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Arguing on the Computer: A Microgenetic Study of Developing Argument Skills in a Computer-Supported Environment


concerning this article should be addressed to Deanna Kuhn, Box 119, Department of Human Development, Teachers College Columbia University, New York, NY 10027. Electronic mail may be sent to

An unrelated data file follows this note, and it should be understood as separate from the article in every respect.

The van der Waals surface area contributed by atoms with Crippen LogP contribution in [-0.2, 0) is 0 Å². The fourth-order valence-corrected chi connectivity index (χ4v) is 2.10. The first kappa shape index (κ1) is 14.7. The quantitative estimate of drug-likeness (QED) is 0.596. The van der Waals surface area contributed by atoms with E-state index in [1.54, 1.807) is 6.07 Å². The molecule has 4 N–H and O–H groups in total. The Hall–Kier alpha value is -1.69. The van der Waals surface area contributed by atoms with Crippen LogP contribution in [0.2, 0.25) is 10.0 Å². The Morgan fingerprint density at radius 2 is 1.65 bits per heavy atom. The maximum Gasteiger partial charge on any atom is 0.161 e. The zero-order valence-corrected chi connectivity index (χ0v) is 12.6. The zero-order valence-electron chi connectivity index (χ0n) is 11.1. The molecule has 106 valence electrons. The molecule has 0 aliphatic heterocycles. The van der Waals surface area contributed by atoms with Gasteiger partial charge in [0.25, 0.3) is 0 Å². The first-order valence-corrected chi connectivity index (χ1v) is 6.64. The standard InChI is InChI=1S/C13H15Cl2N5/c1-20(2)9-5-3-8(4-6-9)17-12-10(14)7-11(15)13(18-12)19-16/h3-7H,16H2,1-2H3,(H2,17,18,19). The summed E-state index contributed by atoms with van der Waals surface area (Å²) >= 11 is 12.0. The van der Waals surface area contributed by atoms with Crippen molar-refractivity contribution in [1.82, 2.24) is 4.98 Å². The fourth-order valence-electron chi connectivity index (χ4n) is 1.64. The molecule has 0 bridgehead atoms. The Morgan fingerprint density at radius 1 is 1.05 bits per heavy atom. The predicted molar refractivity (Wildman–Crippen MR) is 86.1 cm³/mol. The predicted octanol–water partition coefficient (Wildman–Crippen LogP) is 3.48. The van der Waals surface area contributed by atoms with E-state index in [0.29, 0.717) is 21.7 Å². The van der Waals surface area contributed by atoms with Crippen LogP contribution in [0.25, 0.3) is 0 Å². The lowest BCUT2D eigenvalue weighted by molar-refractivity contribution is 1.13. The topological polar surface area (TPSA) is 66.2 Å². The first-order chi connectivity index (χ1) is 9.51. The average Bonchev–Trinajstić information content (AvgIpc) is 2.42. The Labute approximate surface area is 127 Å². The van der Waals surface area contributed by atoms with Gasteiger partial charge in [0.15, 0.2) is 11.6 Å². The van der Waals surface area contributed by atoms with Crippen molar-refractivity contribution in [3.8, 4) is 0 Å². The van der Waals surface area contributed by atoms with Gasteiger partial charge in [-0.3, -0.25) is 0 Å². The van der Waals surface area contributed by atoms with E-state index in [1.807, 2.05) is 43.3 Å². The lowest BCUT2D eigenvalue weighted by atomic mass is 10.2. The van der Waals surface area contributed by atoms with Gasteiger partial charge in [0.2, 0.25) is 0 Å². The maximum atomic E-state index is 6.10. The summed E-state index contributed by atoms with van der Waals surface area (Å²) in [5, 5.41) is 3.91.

We report a study of a class of 28 sixth graders engaged in an extended computer-supported argumentive discourse activity. Participants collaborated with a same-side peer in arguing against successive pairs of peers on the opposing side of an issue. Meta-level awareness was facilitated by conducting the dialogs via instant messaging software, which made available a transcript of the dialog that was used in additional reflective activities. In the course of dialogs on 3 successive topics, participants showed significant gains in meta-level communications about the discourse, reflecting at least implicit understanding of its goals, as well as in the strategic moves that constituted the discourse. The latter advances remained evident when the social support of a same-side partner was withdrawn.